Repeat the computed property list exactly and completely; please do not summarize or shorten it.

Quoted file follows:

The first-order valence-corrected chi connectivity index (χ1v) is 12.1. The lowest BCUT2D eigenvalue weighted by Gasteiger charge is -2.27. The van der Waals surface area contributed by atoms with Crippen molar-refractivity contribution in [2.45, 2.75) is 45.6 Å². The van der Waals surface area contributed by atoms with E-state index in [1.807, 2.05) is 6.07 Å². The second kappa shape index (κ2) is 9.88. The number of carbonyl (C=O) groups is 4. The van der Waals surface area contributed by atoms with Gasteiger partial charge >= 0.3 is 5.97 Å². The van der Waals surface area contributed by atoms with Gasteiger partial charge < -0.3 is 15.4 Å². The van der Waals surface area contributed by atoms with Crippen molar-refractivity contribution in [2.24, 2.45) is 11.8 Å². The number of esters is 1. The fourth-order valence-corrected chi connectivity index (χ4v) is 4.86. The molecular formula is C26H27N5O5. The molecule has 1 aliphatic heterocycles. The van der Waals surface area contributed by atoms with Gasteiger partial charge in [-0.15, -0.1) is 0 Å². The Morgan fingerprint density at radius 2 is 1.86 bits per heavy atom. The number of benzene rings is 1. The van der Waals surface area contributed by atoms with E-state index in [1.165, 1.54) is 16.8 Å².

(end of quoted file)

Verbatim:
The first-order valence-corrected chi connectivity index (χ1v) is 12.1. The lowest BCUT2D eigenvalue weighted by Gasteiger charge is -2.27. The van der Waals surface area contributed by atoms with Crippen molar-refractivity contribution in [2.45, 2.75) is 45.6 Å². The van der Waals surface area contributed by atoms with E-state index in [1.807, 2.05) is 6.07 Å². The second kappa shape index (κ2) is 9.88. The number of carbonyl (C=O) groups is 4. The van der Waals surface area contributed by atoms with Gasteiger partial charge >= 0.3 is 5.97 Å². The van der Waals surface area contributed by atoms with Gasteiger partial charge < -0.3 is 15.4 Å². The van der Waals surface area contributed by atoms with Crippen molar-refractivity contribution in [2.24, 2.45) is 11.8 Å². The number of esters is 1. The fourth-order valence-corrected chi connectivity index (χ4v) is 4.86. The molecular formula is C26H27N5O5. The molecule has 1 aliphatic heterocycles. The van der Waals surface area contributed by atoms with Gasteiger partial charge in [-0.15, -0.1) is 0 Å². The Morgan fingerprint density at radius 2 is 1.86 bits per heavy atom. The number of benzene rings is 1. The van der Waals surface area contributed by atoms with E-state index in [1.165, 1.54) is 16.8 Å².